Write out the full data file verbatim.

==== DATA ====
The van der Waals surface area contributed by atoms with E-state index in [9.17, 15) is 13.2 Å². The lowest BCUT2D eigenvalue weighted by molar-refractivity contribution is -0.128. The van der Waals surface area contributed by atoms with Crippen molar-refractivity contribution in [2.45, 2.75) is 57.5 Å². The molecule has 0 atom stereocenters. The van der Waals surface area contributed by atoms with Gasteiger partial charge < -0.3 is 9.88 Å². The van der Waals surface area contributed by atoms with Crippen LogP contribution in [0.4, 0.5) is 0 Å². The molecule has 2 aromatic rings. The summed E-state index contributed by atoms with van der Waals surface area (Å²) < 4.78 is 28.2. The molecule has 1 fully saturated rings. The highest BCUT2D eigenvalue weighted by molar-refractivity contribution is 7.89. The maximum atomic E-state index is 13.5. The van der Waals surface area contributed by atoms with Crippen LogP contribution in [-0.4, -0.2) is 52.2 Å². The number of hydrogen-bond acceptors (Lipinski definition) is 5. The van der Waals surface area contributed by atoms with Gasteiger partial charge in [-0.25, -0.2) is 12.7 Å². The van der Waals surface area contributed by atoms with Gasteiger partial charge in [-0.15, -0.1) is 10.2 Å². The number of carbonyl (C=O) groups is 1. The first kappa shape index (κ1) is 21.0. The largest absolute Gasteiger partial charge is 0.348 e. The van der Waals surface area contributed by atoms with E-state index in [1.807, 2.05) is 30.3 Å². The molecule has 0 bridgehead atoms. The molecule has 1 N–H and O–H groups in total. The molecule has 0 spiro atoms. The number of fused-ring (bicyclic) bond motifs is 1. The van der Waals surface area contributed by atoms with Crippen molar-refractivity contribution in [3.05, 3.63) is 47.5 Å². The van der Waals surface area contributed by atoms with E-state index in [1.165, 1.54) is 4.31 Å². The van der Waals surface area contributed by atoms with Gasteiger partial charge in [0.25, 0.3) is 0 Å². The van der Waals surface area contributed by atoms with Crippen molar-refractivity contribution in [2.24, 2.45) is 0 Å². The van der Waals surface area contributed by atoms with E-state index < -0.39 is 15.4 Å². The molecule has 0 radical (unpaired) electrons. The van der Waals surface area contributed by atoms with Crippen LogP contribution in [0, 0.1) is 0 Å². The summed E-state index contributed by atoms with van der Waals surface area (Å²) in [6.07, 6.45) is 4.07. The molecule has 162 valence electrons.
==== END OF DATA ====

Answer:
The van der Waals surface area contributed by atoms with E-state index in [9.17, 15) is 13.2 Å². The lowest BCUT2D eigenvalue weighted by molar-refractivity contribution is -0.128. The van der Waals surface area contributed by atoms with Crippen molar-refractivity contribution in [2.45, 2.75) is 57.5 Å². The molecule has 0 atom stereocenters. The van der Waals surface area contributed by atoms with Gasteiger partial charge < -0.3 is 9.88 Å². The van der Waals surface area contributed by atoms with Crippen LogP contribution in [0.4, 0.5) is 0 Å². The molecule has 2 aromatic rings. The summed E-state index contributed by atoms with van der Waals surface area (Å²) < 4.78 is 28.2. The molecule has 1 fully saturated rings. The highest BCUT2D eigenvalue weighted by molar-refractivity contribution is 7.89. The maximum atomic E-state index is 13.5. The van der Waals surface area contributed by atoms with Crippen LogP contribution in [-0.4, -0.2) is 52.2 Å². The number of hydrogen-bond acceptors (Lipinski definition) is 5. The van der Waals surface area contributed by atoms with Gasteiger partial charge in [-0.25, -0.2) is 12.7 Å². The van der Waals surface area contributed by atoms with Gasteiger partial charge in [-0.15, -0.1) is 10.2 Å². The number of carbonyl (C=O) groups is 1. The first kappa shape index (κ1) is 21.0. The largest absolute Gasteiger partial charge is 0.348 e. The van der Waals surface area contributed by atoms with E-state index in [1.807, 2.05) is 30.3 Å². The molecule has 0 bridgehead atoms. The molecule has 1 N–H and O–H groups in total. The molecule has 0 spiro atoms. The number of fused-ring (bicyclic) bond motifs is 1. The van der Waals surface area contributed by atoms with Crippen molar-refractivity contribution in [3.05, 3.63) is 47.5 Å². The van der Waals surface area contributed by atoms with E-state index in [1.165, 1.54) is 4.31 Å². The van der Waals surface area contributed by atoms with Gasteiger partial charge in [0.25, 0.3) is 0 Å². The van der Waals surface area contributed by atoms with Crippen molar-refractivity contribution in [2.24, 2.45) is 0 Å². The van der Waals surface area contributed by atoms with E-state index < -0.39 is 15.4 Å². The molecule has 0 radical (unpaired) electrons. The van der Waals surface area contributed by atoms with Crippen LogP contribution in [0, 0.1) is 0 Å². The summed E-state index contributed by atoms with van der Waals surface area (Å²) in [6.07, 6.45) is 4.07. The molecule has 162 valence electrons.